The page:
A Fatal Grace

A Fatal Grace

Large Print - 2012
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"No one liked CC de Poitiers -- not her family, not her lover, not her neighbors in Three Pines. When Chief Inspector Armand Gamache is called to investigate CC's sudden death on the day after Christmas, it seems like an impossible murder. How could she have been lectrocuted in the middle of a frozen lake in the midst of Three Pines annual curling match without anyone seeing a thing? In the beautiful but deadly Quebec winter, Gamache digs for secrets beneath the surface of village life. But something more chilling than the bitter wind is coming for him"--P. [4] of cover.
Publisher: Waterville, Maine : Thorndike Press, 2012
Copyright Date: ©2006
ISBN: 9781410449245
Characteristics: 557 pages (large print) ; 23 cm
Call Number: LT PENNY, L


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Jan 14, 2019

always a great writer.

Nov 30, 2018

The second book in the series, and even though it is not among her best, Penny is so far above most mystery writers that it is still outstanding within the genre. She's really just getting started here, folks.

Sep 18, 2018

This is the second book in Louise Penny’s series, though not the second of hers I have read. As usual, she chose an interesting tidbit to weave throughout the story. This time, it was the art of painting the inside of a glass ball to create a luminously beautiful Christmas ornament. The villain of the story, CC de Poitiers, named her “philosophy” after this technique; she advocated repressing and denying all emotions, keeping them “inside.” CC herself was particularly suited to this practice, as she was universally disliked by all, including her husband and child, her lover, all the inhabitants of Three Pines, and the reader. She was electrocuted during a curling match (really!) and Gamache sprang into action, ascertaining that it was a homicide rather than an accident as was initially believed. He schooled the smart-ass young upstarts who disrespected his thoughtful approach to investigating the event, figured out the killer, handled the case compassionately toward all, and won everyone over in the end, of course.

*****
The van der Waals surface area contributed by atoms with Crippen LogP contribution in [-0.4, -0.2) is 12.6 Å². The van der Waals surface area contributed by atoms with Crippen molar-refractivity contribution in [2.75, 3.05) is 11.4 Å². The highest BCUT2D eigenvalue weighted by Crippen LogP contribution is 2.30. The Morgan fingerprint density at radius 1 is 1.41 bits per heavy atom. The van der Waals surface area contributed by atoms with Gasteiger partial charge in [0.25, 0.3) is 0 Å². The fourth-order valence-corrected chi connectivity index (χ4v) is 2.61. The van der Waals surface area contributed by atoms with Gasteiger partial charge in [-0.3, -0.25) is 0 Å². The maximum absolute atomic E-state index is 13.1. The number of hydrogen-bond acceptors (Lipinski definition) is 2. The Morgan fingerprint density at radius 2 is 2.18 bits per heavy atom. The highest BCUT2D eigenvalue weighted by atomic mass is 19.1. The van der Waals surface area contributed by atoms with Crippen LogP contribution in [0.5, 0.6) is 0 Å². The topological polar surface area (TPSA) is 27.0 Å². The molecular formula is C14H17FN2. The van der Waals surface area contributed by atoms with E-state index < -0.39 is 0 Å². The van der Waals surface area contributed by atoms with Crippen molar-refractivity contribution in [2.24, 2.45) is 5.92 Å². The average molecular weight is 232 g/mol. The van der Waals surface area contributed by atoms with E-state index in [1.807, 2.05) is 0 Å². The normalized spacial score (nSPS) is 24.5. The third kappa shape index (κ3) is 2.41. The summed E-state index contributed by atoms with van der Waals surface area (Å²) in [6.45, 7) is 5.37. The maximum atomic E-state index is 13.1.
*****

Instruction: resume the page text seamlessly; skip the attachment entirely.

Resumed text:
Mar 06, 2018

Only a Canadian could write a novel about murder at a curling rink!

Mar 02, 2018

The first book or 2 I read of Louise Penny’s seemed enjoyable enough. As I have twice tried to read a couple more, I cannot stand the sarcasm. I’m not sure what she has against God and religious denominations, but she sure is cynical. I don’t really care for her vulgar humor either. Guess she will be struck from my list of authors to follow.

Sep 05, 2017

I saw a TV interview with Louise Penny and thought I'd give her books a try. I am reading the 3rd one and am enjoying them. Not over the top excellent writing, but intriguing story lines. I described it to a relative as sort of 'Nancy Drew or Hardy Boys' for adults.

Enjoyable reading.

Aug 28, 2017